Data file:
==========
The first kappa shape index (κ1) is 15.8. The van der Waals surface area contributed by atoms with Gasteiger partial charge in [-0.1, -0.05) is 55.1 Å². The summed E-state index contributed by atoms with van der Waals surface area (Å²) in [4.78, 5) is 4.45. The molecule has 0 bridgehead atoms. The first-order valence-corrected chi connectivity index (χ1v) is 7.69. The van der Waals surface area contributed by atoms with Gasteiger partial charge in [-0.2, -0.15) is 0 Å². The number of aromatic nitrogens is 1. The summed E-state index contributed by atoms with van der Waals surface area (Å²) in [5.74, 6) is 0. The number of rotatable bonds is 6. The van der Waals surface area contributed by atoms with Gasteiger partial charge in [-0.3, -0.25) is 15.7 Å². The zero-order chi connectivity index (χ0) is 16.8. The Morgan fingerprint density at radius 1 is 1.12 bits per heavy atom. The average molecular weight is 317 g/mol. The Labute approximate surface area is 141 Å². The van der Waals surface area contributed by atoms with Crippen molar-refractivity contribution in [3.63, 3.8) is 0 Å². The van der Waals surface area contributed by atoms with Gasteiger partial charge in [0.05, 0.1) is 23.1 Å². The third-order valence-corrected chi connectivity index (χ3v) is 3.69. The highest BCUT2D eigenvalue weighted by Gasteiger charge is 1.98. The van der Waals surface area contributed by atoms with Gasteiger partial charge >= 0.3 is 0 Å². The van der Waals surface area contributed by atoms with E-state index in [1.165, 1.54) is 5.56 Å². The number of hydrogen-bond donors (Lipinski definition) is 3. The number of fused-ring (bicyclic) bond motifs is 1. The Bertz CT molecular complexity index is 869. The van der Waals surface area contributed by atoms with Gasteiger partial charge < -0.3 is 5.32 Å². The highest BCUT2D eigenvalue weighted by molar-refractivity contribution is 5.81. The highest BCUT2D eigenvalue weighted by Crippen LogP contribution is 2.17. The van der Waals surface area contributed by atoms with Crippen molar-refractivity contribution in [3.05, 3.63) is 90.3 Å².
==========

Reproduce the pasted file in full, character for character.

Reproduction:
The first kappa shape index (κ1) is 15.8. The van der Waals surface area contributed by atoms with Gasteiger partial charge in [-0.1, -0.05) is 55.1 Å². The summed E-state index contributed by atoms with van der Waals surface area (Å²) in [4.78, 5) is 4.45. The molecule has 0 bridgehead atoms. The first-order valence-corrected chi connectivity index (χ1v) is 7.69. The van der Waals surface area contributed by atoms with Gasteiger partial charge in [-0.2, -0.15) is 0 Å². The number of aromatic nitrogens is 1. The summed E-state index contributed by atoms with van der Waals surface area (Å²) in [5.74, 6) is 0. The number of rotatable bonds is 6. The van der Waals surface area contributed by atoms with Gasteiger partial charge in [-0.3, -0.25) is 15.7 Å². The zero-order chi connectivity index (χ0) is 16.8. The Morgan fingerprint density at radius 1 is 1.12 bits per heavy atom. The average molecular weight is 317 g/mol. The Labute approximate surface area is 141 Å². The van der Waals surface area contributed by atoms with Crippen molar-refractivity contribution in [3.63, 3.8) is 0 Å². The van der Waals surface area contributed by atoms with Gasteiger partial charge in [0.05, 0.1) is 23.1 Å². The third-order valence-corrected chi connectivity index (χ3v) is 3.69. The highest BCUT2D eigenvalue weighted by Gasteiger charge is 1.98. The van der Waals surface area contributed by atoms with Gasteiger partial charge >= 0.3 is 0 Å². The van der Waals surface area contributed by atoms with E-state index in [1.165, 1.54) is 5.56 Å². The number of hydrogen-bond donors (Lipinski definition) is 3. The number of fused-ring (bicyclic) bond motifs is 1. The Bertz CT molecular complexity index is 869. The van der Waals surface area contributed by atoms with Gasteiger partial charge < -0.3 is 5.32 Å². The highest BCUT2D eigenvalue weighted by molar-refractivity contribution is 5.81. The highest BCUT2D eigenvalue weighted by Crippen LogP contribution is 2.17. The van der Waals surface area contributed by atoms with Crippen molar-refractivity contribution in [3.05, 3.63) is 90.3 Å².